The Intel 4004 is a 4-bit central processing unit considered to be the first commercially available microprocessor. A microprocessor is a single integrated circuit (or computer chip) that merges all the CPU functions of a computer into a single component. Microprocessors are the heart of modern computers.
They’re programmable, meaning they can be given instructions and return results based
on those instructions. Before their invention, multiple chips were
required to do the same thing, often spread across numerous racks. Before the 4004, Intel was a memory chip company. In late 1969, the Nippon Calculating Machine
Corporation, also known as Busicom, contracted Intel to create a dozen custom chips for use
in their Busicom 141-PF digital calculator. Intel didn’t have the manpower to complete
the contract as written. That forced Federico Faggin and his team to think smarter, and
came up with a single chip general purpose design that could do the work of all twelve.
The resulting 2,300 transistor chip had as much processing power as the room-filling ENIAC. In contrast to today’s multi-gigahertz CPU’s,
the 4004 ran at a modest 740 khz. The 4004 was only one part of the MCS-4 chipset. The 4001 was a required 256 byte ROM. The 4002 provided an optional 40 bytes of RAM. The 4003 was a shift register for I/O functions, also optional. Intel wisely bought out the rights from the
soon-to-be-bankrupt Busicom and decided to sell the powerful chips commercially. The 4004 debuted with a price tag of $60 in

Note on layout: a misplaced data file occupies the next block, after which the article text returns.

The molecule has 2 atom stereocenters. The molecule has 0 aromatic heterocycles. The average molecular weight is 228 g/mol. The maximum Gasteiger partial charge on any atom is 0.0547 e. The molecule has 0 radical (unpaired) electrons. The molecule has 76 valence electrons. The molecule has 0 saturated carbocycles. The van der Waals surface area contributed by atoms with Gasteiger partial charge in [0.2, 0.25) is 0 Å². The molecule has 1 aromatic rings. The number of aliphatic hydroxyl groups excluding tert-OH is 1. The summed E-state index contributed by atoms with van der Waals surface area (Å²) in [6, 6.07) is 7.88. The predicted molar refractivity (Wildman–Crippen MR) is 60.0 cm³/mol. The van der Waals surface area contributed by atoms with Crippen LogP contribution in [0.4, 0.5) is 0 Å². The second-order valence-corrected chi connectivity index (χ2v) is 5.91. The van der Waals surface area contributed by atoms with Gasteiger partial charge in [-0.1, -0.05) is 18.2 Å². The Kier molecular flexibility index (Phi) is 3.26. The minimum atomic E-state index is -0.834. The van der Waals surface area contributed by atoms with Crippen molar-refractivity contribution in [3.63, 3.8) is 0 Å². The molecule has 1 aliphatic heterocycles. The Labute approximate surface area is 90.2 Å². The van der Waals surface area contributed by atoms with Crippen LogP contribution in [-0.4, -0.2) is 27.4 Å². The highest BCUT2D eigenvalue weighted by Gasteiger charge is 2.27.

November of 1971, though rumor has it there were sales as early as March of that year. While the Intel 4004 had an important part
in computer history, it isn’t the first microprocessor. That honor goes to the MP-944, part of the
Central Air Data Computer found inside the F-14 Tomcat. Moreover, the design for the
TI TMS 1000 microprocessor was actually completed before the Intel 4004, but Texas Instruments
didn’t sell it to the public until 1974. The Intel 4004 would eventually be succeeded
by the Intel 4040, 8008, 8080, and onward to the 8086, leading to the famous x86 microprocessor
family that powers most desktop computers to this day. During the 35th anniversary of the 4004 in
2006, Intel celebrated by releasing a wealth of technical information to mark the occasion,
including mask works, schematics, and other documentation. If you’d like to find out more about the
Intel 4004, check the links in the description. If you found this informative and want to
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